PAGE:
Concluding our beer-focused visit to Westvleteren and Oostvleteren (see Belgium, Part One), it was now time for our (again, beer-focused) short 45 minute journey to our final Destination of Bruges (i.e., Brugge in Flemish; Bruges in French and English).
By the time we left De Struise Brouwers in Oostvleteren, it was nearing 4 PM and the weather was becoming increasingly worse. The winds were picking up, and the light drizzle was turning into a heavy rain. We knew we had important business to accomplish in Bruges, and our time was dwindling away. Of the highest order of importance, our first mission was to reach the De Struise Brouwers Beer Shop in Bruges’ city center before it closed at 6 PM. You see, the brewery (in Oostvleteren) itself sold only a limited variety of their beers; only the specialty beer shop in Bruges could offer the bottles we were in search of, and they weren’t open the next day. The pressure was on.
By the time we (finally) found parking and gathered our things, it was nearly 5:45 PM. Our hotel didn’t have on-site parking, so we drove around somewhat chaotically until we eventually found a nearby parking garage. Anyway. We enthusiastically grabbed our overnight bag and our umbrellas and set out for our initial destination, a quick five minute walk away.
Cold and wet from the rain, we could not be discouraged. We made it to the De Struise Brouwers Beer Shop just in the nick of time! Located near the Market Square, close to the Basilica of the Holy Blood, the Beer Shop was still open in all of its glory. The tiny store was almost full of people, with a total of five bodies plus us inside. They proudly displayed the De Struise Brouwers’ beers on their shelves as well as a limited quantity of hard-to-find specialty beers from around Belgium and the Netherlands.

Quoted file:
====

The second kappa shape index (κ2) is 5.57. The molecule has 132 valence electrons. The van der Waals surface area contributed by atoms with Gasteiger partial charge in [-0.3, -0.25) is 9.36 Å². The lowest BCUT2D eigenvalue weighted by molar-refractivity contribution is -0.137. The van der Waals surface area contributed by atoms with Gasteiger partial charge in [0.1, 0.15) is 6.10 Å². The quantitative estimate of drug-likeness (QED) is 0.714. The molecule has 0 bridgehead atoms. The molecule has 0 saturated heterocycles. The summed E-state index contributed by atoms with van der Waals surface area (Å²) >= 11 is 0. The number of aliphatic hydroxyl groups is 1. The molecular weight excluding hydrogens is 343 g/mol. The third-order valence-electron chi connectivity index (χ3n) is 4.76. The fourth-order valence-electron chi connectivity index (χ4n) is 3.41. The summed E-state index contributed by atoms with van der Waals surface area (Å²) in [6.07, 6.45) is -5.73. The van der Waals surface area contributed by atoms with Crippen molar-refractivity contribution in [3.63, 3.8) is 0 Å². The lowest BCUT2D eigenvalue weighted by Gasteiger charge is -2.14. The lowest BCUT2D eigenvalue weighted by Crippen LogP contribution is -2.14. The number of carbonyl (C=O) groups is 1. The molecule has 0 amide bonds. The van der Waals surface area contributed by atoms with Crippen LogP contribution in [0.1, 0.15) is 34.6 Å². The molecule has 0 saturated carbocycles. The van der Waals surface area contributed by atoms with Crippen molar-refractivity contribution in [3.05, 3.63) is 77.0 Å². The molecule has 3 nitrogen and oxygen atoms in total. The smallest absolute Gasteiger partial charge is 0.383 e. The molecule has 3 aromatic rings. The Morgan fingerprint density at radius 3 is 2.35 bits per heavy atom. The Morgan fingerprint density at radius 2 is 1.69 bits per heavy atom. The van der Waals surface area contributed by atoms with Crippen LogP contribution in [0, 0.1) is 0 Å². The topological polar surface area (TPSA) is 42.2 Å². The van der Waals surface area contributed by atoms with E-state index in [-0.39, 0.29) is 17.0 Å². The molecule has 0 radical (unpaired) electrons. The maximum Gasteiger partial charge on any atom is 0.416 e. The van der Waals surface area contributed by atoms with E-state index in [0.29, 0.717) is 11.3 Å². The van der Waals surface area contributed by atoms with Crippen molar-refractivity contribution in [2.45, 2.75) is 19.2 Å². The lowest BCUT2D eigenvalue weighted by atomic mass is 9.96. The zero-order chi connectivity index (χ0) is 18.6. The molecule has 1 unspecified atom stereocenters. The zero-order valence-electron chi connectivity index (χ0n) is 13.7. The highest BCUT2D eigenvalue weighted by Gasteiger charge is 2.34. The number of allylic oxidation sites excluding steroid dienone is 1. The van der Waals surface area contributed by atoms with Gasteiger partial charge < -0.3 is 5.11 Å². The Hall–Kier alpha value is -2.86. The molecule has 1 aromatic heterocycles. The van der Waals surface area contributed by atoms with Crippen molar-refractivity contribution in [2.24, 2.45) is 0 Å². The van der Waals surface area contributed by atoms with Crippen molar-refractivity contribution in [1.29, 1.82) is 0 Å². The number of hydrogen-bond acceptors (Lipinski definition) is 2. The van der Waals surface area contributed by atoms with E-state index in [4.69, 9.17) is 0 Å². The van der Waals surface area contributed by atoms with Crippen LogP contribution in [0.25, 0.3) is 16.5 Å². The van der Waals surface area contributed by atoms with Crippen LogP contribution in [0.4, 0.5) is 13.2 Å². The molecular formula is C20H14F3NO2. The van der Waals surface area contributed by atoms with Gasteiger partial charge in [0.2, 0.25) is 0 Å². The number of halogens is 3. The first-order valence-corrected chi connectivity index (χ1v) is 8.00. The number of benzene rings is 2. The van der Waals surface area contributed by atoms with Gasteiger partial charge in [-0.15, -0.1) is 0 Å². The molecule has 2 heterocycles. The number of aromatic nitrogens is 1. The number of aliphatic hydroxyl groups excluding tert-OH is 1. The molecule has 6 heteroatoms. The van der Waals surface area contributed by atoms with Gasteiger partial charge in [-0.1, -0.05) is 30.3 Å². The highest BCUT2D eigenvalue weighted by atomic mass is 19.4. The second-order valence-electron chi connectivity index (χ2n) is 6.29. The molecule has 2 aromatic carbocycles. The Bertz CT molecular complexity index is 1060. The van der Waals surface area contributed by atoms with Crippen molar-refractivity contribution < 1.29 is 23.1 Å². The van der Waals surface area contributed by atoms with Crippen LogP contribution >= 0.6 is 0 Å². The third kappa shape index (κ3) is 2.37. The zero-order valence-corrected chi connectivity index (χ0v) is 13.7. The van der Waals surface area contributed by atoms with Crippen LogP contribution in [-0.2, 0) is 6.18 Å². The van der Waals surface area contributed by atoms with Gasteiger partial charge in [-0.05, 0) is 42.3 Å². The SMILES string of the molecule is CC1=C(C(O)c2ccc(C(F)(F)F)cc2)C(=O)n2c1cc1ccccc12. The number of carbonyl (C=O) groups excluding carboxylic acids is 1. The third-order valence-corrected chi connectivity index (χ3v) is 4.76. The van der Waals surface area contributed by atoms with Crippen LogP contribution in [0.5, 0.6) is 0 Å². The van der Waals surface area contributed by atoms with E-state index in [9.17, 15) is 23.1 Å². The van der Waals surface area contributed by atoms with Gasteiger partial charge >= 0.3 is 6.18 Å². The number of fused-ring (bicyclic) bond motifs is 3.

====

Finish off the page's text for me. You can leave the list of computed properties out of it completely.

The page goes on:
We hurriedly selected a (large) handful of beer to purchase. Whilst we were looking and paying for our beers, we were engaged in a conversation by a local couple who were enjoying some beers in the shop (you can purchase a beer and enjoy it in the store). They told us about their favorite beers and insisted we try theirs. Literally, I mean out of their decorative Belgian glasses. I tried to say, “No” two or three times; but, they were incredibly insistent. Crossing my fingers and hoping they didn’t have some weird contractible illnesses, I sampled their beers. They were right, the bubbly Belgian concoctions were delicious.
We stayed for a few minutes longer, collecting suggestions for establishments at which to eat and drink from the locals. It was then time to depart, many bottles of beer the richer. Our next destination would be to our hotel, a two-minute walk away, right off of the main Market Square.
Our hotel, the Hotel Koffieboontje (say that 10 times fast), was an old, privately run hotel in the perfect location. It certainly wasn’t anything fancy, but it was a great value ($99 USD/night) and was a place to sleep, and that’s all we really needed. We checked into our hotel, dropped off our belongings, and immediately set back out to explore all Bruges had to offer (or at least as much as we could discover in one night).
We started off our night by locating a tasty restaurant that I had read about online. Of course, like many foodies do, we examined other restaurants’ menus as well before committing to our final decision; however, this place still looked the very best. In a small and charming setting just off of the main Market Square was Den Amand. Run by a local couple and with limited seating, we were very lucky to score a table without a reservation.
Their menu consisted of both fusion and local cuisines. I opted for that night’s special, a Venison steak seared to medium-rare perfection, topped with a rich, chocolate, brown gravy sauce, and served with sweet and salty mashed potato “spring rolls” (which were crisped to perfection with a sugary coating), roasted carrots and onions, and field mushrooms. Oh, my, de-lic-ious. This meal was out-of-control. Weighing in a 25 euros (which was the same, if not less than all of the other mediocre looking tourist trap restaurants in the area), I gave this dish 5/5 stars. Beautiful. It also paired nicely with a sweet and spicy Maredsous brown Belgian ale.